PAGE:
Public Mutual Berhad (Public Mutual) is the largest private unit trust company in Malaysia and currently manages more than 70 funds with total NAV of more than RM35.2 billion for more than 2,300,000 accountholders. Incorporated in July 1975, Public Mutual began its operations in 1980 with the launch of the Public Savings Fund, and soon went on to become an industry leader and setting forth new trends in innovative fund development. 1)investment objectives of public mutual To achieve long term capital appreciation while at the same time producing a reasonable level of income. Public Islamic Bond Fund was launched with the objective of providing annual income to investors through investments in Islamic Debt Securities.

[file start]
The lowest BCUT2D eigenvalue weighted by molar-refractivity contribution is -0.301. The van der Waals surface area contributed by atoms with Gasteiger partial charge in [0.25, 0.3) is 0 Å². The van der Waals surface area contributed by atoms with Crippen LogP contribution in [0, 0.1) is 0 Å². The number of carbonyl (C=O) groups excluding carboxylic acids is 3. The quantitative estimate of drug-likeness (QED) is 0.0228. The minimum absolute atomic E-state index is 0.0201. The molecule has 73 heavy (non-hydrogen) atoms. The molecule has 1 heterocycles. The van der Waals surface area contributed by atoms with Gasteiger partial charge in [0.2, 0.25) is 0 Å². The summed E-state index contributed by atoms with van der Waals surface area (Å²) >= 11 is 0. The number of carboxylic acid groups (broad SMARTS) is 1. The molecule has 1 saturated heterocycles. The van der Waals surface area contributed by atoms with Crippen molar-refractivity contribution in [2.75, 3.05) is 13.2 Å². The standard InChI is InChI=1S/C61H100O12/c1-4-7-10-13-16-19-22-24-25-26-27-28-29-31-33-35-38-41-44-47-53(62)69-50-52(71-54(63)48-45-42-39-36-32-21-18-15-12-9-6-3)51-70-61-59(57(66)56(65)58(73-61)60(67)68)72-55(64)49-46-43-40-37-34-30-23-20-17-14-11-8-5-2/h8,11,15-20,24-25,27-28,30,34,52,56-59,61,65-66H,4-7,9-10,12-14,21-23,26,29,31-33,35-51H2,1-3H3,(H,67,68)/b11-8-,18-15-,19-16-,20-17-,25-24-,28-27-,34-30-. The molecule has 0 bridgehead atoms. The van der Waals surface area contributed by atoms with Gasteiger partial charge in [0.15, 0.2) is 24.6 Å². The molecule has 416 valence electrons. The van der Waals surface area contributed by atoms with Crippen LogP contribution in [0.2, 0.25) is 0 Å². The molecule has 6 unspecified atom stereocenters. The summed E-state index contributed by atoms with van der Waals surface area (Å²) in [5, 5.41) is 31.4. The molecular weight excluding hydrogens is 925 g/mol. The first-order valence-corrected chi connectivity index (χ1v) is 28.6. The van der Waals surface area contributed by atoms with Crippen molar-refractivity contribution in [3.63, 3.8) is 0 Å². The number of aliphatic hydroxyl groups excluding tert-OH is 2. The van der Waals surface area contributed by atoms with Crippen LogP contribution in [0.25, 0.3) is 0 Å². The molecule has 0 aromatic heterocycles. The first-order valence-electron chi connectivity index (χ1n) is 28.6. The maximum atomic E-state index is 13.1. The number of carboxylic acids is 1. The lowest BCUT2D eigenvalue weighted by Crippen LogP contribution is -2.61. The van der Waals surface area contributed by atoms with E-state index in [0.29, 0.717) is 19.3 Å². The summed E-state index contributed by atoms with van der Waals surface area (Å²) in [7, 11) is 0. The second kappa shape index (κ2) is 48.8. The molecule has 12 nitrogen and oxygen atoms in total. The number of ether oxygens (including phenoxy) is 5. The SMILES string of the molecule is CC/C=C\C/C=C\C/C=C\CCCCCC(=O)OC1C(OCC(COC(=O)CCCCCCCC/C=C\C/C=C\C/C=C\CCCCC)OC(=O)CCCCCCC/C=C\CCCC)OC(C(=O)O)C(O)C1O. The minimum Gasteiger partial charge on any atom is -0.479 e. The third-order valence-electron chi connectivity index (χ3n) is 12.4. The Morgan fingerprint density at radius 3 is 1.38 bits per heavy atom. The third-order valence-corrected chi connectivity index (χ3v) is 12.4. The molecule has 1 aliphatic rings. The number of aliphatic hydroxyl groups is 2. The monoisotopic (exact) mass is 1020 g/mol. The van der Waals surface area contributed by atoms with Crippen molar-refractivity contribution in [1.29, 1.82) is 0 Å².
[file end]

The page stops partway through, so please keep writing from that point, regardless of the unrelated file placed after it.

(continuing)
The fund is suitable for investors with conservative risk-reward temperament who seek stability of annual income with some safety of principal. To provide income and capital growth over the medium to long -term period by investing the equities, collective investment scheme and fixed income securities in domestic and global market. To help more Malaysians plan their personal finances Your investment style should match you financial objectives. If it doesn’t, you should see professional help in dealing with investment choices that match you financial objectives. 2) Financial risk Management policies : The fund is exposed to variety of financial risk, which include market risk, interest rate risk, credit risk and liquidity risk. The overall financial risk management objective of the fund is to mitigate capital losses. Financial risk management is carried out through policy reviews, internal control systems and adherence to the investment powers and restrictions stipulated in the securities commissions guidelines on Unit Trust Funds in Malaysia. A unit trust fund is expected to a verity of risk by nature of investment schemes it in engaged in. Where the unit trust participate in stock market -related investment, the following risks become key considered Market Risk Market risk arises when the values of the securities fluctuates in response to the activities of individual companies, and general market or economic conditions. the market risk is managed through portfolio diversification and asset allocation whereby the securities exposure will be reduced in the event of anticipated market weaknesses. Interest Rate Risk Interest rates move in the opposite direction of bond prices. When the interest rates rise, bond prices fall and vice versa.